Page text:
betacity


move south and west young man
May 10, 2010, 7:34 pm
Filed under: betaCITY | Tags: ,
Between 1900 and 2000, the mean center of the U.S. population moved about 324 miles westand 101 miles south.
The South and West accounted for nearly two-thirds of the U.S. population increase from 1900 to 2000.

That bureau has been holding censuses every decade since 1790; these censuses form the backdrop for this string of mean centres of population in the US. The map shows an ever westward shift of that centre, obviously in parallel with the westward expansion of the US and its citizenry. The mean centre of population of the US has shifted thusly:

  • 1790: 23 miles east of Baltimore (MD)
  • 1800: 18 miles west of Baltimore (MD)
  • 1810: 40 miles northwest by west of Washington, DC
  • 1820: 16 miles east of Moorefield (VA, now WV)
  • 1830: 19 miles west-southwest of Moorefield (VA, now WV)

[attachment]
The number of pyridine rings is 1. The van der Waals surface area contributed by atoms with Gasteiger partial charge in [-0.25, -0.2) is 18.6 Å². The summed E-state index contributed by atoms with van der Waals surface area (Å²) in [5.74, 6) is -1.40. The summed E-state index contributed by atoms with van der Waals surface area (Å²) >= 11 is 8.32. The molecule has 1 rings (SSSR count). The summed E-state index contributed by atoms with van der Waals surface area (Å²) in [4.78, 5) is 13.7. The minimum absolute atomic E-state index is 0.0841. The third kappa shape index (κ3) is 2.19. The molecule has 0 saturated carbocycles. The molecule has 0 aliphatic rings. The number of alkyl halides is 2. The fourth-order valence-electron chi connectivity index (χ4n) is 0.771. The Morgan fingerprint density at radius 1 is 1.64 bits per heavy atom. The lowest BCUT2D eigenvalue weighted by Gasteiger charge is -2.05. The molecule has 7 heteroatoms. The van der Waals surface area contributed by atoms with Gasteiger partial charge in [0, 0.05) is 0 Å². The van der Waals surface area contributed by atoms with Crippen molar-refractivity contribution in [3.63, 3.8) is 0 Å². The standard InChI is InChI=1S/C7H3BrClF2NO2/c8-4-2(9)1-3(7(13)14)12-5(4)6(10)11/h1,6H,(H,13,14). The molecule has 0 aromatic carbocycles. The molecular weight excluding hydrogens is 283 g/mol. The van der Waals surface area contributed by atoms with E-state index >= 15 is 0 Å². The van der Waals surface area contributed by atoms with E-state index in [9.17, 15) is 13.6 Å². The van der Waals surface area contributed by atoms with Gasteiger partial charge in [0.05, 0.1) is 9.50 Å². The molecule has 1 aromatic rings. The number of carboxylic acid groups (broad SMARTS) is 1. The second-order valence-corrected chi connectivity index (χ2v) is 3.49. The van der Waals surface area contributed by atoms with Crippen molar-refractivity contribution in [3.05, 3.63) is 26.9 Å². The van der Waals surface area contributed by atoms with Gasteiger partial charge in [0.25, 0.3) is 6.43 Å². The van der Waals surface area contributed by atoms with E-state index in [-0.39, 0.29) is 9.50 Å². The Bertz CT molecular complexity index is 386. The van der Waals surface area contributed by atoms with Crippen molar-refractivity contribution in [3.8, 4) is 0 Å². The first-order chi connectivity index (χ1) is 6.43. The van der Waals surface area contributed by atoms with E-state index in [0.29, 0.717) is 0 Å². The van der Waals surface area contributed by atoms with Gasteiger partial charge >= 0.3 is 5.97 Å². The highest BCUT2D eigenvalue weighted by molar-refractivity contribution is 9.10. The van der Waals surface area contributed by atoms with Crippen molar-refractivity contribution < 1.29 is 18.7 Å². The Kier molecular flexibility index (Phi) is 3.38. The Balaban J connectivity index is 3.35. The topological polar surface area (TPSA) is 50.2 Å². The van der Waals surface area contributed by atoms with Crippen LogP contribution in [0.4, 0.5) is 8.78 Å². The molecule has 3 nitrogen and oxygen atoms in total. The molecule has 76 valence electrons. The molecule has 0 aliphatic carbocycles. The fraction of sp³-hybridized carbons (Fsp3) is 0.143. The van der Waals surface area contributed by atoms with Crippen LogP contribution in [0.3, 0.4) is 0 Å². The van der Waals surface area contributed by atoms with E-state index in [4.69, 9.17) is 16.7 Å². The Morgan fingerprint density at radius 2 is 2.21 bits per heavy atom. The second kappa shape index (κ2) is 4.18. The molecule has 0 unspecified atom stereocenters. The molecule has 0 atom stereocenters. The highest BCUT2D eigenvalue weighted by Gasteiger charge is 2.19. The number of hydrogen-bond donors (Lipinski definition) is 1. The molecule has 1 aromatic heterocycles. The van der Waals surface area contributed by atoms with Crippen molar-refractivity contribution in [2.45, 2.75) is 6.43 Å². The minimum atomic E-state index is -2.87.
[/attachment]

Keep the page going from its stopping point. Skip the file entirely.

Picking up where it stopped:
• 1840: 16 miles south of Clarksburg (VA, now WV)
  • 1850: 23 miles southeast of Parkersburg (VA, now WV)
  • 1860: 20 miles south by east of Chillcothe (OH)
  • 1870: 48 miles east by north of Cincinnati (OH)
  • 1880: 8 miles west by south of Cincinnati (OH)
  • 1890: 20 miles east of Columbus (IN)*
  • 1900: 6 miles southeast of Columbus (IN)*
  • 1910: in the city of Bloomington (IN)
  • 1920: 8 miles south-southeast of Spencer (IN)
  • 1930: 3 miles northeast of Linton (IN)
  • 1940: 2 miles southeast by east of Carlisle (IN)
  • 1950: 8 miles north-northwest of Olney (IN)
  • 1950: 3 miles northeast of Louisville (IL)**
  • 1960: 6-1/2 miles northwest of Centralia (IL)
  • 1970: 5 miles east-southeast of Mascoutah (IL)
  • 1980: 1/4 mile west of DeSoto (MO)
  • 1990: 10 miles southeast of Steelville (MO)
  • 2000: 3 miles east of Edgar Springs (MO)

resources:

Demographic Trends in the 20th Century: US Census

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